Pearson Asks

PEARSON ASKS

TUESDAY, 29 MAY 2012

What favorite food did you learn to eat at Pearson from your classmates?

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19 ANSWERS

Ian Marshall - JUN. 28, 2013 07:32 AM
Norbert from Germany would mix up sour cream, with sugar, lemon juice and bananas after our epic Laser sailing outings after storms off Pedder Bay and Race Rocks! Awesome sailing (a few rescues amongst the fleet - no one left behind - much to relief of Jack Matthews) and lots of calories from the sour cream after hot showers!! I'm not sure I'd call it my "favourite" food, but its definitely a favoured memory among many others from Pedder Bay.
Pete Hall - JAN. 23, 2013 03:18 AM
...for thought.....
nuran akgoren - DEC. 27, 2012 03:11 AM
Japanese noodles :))
Connor Scheu - OCT. 15, 2012 09:17 PM
Some of the things we ate on our Project Week survival trip were pretty outlandish. The first night all we had caught to eat was a little minnow. So we poached it in an old tin can we found. 7 people, 7 nationalities, 7 nibbles, and 7 sips of water before bed.
Trudi Zundel - SEP. 18, 2012 08:08 AM
Those spicy noodles in the red packages from the student store. Many a late night with my roommates... many an MSG...
Raisa Velasco (year 32) - SEP. 10, 2012 10:24 PM
Black tea with milk! In Bolivia I had never seen people adding milk to tea ....turns out that it had been common in many other places :) Now I love a good cup of earl grey tea with milk :)
Amanda Judd - AUG. 27, 2012 09:48 AM
My roomie from Bhutan introduced me to wonderfully spicy dishes, but especially mango pickle, which I still eat plenty of. A friend from Guatemala fried up some plantains during our fall reading week and got me addicted to that. And sushi - but that was more just going from a rural town to Victoria that introduced me to that! Also, so many people taught me a new way just to peel a banana!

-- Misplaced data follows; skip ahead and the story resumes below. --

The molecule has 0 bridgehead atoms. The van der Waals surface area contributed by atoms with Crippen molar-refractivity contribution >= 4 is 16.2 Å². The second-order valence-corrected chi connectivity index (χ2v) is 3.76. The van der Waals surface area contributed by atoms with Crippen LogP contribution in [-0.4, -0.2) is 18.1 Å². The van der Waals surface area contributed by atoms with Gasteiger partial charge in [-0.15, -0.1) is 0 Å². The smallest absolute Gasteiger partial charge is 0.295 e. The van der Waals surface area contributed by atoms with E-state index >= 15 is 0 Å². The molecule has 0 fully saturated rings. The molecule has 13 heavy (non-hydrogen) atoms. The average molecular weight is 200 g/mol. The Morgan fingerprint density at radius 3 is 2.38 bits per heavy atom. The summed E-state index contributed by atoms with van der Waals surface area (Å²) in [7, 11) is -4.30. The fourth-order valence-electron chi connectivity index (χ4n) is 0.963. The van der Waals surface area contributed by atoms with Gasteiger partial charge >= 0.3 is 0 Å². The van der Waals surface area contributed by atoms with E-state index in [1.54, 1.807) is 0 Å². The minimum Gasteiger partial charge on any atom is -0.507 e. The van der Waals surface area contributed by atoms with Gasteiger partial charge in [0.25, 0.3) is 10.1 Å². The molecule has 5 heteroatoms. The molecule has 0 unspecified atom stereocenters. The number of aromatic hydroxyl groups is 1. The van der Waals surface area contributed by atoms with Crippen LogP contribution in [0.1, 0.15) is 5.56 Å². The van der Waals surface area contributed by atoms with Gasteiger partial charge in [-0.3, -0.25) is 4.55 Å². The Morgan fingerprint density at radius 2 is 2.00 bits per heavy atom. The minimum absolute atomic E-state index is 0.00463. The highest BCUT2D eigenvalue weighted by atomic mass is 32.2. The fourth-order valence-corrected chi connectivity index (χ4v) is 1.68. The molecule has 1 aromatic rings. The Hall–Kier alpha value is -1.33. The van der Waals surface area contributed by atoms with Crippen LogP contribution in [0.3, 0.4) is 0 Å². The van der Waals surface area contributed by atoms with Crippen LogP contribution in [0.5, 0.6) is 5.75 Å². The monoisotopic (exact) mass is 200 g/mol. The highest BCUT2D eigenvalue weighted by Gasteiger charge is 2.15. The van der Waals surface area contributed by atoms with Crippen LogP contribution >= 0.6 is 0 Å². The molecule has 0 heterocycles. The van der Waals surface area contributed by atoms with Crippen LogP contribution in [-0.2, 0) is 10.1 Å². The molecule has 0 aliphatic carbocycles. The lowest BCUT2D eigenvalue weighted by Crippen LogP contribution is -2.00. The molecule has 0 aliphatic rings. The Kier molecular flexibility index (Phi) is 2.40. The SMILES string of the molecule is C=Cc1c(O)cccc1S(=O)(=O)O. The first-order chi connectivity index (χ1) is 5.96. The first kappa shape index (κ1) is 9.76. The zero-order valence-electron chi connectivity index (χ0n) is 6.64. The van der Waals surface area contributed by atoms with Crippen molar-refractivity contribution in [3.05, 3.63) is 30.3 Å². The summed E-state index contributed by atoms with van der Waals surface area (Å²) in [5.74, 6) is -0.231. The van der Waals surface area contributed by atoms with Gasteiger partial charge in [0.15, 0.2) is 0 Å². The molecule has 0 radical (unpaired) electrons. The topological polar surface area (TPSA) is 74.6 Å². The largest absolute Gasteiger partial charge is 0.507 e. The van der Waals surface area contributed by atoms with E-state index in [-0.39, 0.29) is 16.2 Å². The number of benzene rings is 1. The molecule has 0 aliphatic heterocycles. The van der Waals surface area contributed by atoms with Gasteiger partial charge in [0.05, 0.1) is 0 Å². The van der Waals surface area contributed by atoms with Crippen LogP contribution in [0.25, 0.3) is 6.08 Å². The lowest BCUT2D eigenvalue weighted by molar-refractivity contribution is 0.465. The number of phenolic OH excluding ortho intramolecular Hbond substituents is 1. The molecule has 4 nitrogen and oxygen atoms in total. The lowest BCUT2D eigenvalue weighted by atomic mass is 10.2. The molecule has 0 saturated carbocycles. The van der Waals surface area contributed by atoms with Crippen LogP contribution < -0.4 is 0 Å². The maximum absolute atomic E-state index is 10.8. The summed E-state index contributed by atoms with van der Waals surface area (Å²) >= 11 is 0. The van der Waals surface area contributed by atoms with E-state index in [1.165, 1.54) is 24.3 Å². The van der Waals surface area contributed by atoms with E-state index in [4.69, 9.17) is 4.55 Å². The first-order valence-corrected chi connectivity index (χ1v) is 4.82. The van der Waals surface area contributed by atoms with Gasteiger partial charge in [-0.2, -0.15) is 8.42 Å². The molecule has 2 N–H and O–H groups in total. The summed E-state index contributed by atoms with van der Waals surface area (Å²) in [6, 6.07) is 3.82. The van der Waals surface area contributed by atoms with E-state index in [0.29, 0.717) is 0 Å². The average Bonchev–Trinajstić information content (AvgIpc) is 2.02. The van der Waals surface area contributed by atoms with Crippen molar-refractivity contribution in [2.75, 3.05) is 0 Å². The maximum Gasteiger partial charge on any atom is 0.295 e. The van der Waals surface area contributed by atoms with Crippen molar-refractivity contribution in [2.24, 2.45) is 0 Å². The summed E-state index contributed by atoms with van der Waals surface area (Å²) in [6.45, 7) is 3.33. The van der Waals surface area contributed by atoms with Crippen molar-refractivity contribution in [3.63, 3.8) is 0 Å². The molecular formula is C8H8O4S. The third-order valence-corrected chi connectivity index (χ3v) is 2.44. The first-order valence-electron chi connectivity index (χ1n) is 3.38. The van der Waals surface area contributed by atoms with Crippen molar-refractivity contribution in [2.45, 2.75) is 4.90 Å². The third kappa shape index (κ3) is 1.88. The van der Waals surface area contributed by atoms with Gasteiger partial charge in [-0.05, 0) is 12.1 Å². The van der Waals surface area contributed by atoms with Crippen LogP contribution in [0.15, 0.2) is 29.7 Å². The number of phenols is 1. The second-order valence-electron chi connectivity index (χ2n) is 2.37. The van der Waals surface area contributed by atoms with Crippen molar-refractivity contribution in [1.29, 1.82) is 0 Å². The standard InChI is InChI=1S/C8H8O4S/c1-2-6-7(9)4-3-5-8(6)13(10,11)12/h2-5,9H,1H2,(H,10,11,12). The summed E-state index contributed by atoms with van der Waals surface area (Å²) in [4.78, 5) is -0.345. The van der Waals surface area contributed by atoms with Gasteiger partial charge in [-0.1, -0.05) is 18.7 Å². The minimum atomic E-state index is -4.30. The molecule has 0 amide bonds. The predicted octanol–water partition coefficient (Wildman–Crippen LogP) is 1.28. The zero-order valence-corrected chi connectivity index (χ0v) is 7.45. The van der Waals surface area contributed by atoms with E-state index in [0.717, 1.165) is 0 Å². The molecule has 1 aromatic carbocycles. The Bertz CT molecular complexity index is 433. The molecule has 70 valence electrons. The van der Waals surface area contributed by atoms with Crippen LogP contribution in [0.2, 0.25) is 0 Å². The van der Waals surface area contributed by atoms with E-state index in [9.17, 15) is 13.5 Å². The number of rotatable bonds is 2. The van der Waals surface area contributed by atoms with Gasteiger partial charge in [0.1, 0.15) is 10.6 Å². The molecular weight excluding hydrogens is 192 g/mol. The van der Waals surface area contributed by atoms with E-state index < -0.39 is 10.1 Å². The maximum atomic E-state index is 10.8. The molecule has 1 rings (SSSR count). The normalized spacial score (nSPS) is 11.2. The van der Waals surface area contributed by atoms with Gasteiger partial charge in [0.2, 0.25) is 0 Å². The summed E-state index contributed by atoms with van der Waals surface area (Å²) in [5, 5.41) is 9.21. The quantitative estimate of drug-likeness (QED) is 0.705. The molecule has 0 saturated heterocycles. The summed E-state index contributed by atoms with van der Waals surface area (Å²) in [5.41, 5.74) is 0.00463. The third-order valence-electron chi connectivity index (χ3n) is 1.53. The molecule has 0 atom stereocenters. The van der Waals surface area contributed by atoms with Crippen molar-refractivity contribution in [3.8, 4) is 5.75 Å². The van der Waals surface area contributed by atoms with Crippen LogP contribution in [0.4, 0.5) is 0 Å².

Aiya, PC'34 - AUG. 09, 2012 01:03 PM
Pizza and cinnamon buns :)
Mork Hernandez - JUL. 24, 2012 09:12 AM
I loved the Ukranian Perogies.. but the best one is the PEARSON BANANA!
Hadi - JUL. 06, 2012 01:29 AM
SUSHI! Before Pearson, I was slighty skeptical about asian food as I never ate much of it in Mali. At Pearson, I fell in love with sushi (my favorite still being those made by my Eastie co-year from Japan) and noodles and sweet-and-sour meals with rice and soya sauce and other delicious plates.
Lilian - JUN. 28, 2012 03:02 PM
Apple crisp, but I learned it from my wonderful hostfather.... I then proceeded to cook it over and over again with cafeteria supplies..... We would save our apples and then grab some sugar and butter, ask for 1 cup of oats from housefellows and voila! And then, also from housefellows, mango lassi from Nish and Sadru Damji during Ramadan....
Shatha Sbeta - JUN. 25, 2012 08:03 AM
Daaal :D
Marcela García Henríquez - JUN. 17, 2012 09:10 AM
My Asian Pearson friends introduced me into the world of spices. I learned to eat curries, Nasi Goreng, Pad Thai, Gado-Gado... And having China Town in Victoria was also amazing... My Canadian friends and teachers shared beautiful carrot cakes, muffins, grapes and cheese, cheesecake. Just imagine... when I was at Pearson College there was no Internet, no Iphones... I knew little about other cultures. Everything was so new to me!
Natalia Espinosa (Year 20) - JUN. 13, 2012 03:53 PM
I learned to eat plain rice with soja sauce... my japanese roomate used to do it. I had never tried soja sauce before!...
Ariana Vaisey - JUN. 11, 2012 10:35 AM
Sambal oelek (ground fresh chili paste) on pasta
Heather - JUN. 08, 2012 12:31 PM
cooked apple with cinnamon, home baked soda bread (in the victoria housefellows kitchen) and yes, banana with lemon and sugar. perhaps not the ethnic delights the question hoped for! those came later when I visited them in their homes.
Shani Pinder - JUN. 07, 2012 09:55 PM
Bread with nutella and banana slices, Masashi's daily ritual. :)
Rodliz (Sade) Jones (formerly Gilpin-Jackson - MAY. 31, 2012 06:02 PM
The Pearson Banana
Barbara Burkhardt - MAY. 31, 2012 03:01 PM
I learned to eat the PC cafeteria food from my class mates. I watched how they did it. In this way, challenging food items, such as three bean salad, tapioca pudding, and Red River cereal (all I assumed Canadian classics??) are now, if not favourites, certainly fondly remembered culinary low lights.
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